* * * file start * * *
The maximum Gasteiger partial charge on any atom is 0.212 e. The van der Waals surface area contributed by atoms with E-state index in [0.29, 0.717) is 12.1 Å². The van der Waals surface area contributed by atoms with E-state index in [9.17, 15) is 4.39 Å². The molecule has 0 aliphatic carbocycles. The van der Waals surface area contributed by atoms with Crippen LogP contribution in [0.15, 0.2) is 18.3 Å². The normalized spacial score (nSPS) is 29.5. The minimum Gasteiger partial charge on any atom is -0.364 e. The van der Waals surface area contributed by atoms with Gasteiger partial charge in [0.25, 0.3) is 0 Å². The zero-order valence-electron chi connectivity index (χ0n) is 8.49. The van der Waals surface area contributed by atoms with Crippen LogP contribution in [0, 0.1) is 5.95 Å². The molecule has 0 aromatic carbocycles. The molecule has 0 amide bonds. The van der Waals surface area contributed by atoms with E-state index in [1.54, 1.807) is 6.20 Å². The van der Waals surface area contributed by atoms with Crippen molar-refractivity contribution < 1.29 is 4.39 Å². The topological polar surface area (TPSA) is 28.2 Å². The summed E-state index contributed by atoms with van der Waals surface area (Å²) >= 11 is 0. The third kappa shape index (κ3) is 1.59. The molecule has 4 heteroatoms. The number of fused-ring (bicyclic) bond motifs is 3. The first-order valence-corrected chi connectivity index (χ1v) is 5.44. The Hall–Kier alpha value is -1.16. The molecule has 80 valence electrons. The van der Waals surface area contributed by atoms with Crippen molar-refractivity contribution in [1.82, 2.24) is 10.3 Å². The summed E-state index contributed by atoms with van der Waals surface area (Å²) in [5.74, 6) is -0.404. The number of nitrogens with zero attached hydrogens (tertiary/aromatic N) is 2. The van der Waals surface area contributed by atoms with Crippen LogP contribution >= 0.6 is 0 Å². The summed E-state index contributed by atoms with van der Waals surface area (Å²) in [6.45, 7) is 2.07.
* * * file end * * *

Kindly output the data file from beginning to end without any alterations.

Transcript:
The maximum Gasteiger partial charge on any atom is 0.212 e. The van der Waals surface area contributed by atoms with E-state index in [0.29, 0.717) is 12.1 Å². The van der Waals surface area contributed by atoms with E-state index in [9.17, 15) is 4.39 Å². The molecule has 0 aliphatic carbocycles. The van der Waals surface area contributed by atoms with Crippen LogP contribution in [0.15, 0.2) is 18.3 Å². The normalized spacial score (nSPS) is 29.5. The minimum Gasteiger partial charge on any atom is -0.364 e. The van der Waals surface area contributed by atoms with Gasteiger partial charge in [0.25, 0.3) is 0 Å². The zero-order valence-electron chi connectivity index (χ0n) is 8.49. The van der Waals surface area contributed by atoms with Crippen LogP contribution in [0, 0.1) is 5.95 Å². The molecule has 0 aromatic carbocycles. The molecule has 0 amide bonds. The van der Waals surface area contributed by atoms with E-state index in [1.54, 1.807) is 6.20 Å². The van der Waals surface area contributed by atoms with Crippen molar-refractivity contribution < 1.29 is 4.39 Å². The topological polar surface area (TPSA) is 28.2 Å². The summed E-state index contributed by atoms with van der Waals surface area (Å²) >= 11 is 0. The third kappa shape index (κ3) is 1.59. The molecule has 4 heteroatoms. The number of fused-ring (bicyclic) bond motifs is 3. The first-order valence-corrected chi connectivity index (χ1v) is 5.44. The Hall–Kier alpha value is -1.16. The molecule has 80 valence electrons. The van der Waals surface area contributed by atoms with Crippen molar-refractivity contribution in [1.82, 2.24) is 10.3 Å². The summed E-state index contributed by atoms with van der Waals surface area (Å²) in [5.74, 6) is -0.404. The number of nitrogens with zero attached hydrogens (tertiary/aromatic N) is 2. The van der Waals surface area contributed by atoms with Crippen LogP contribution >= 0.6 is 0 Å². The summed E-state index contributed by atoms with van der Waals surface area (Å²) in [6.45, 7) is 2.07.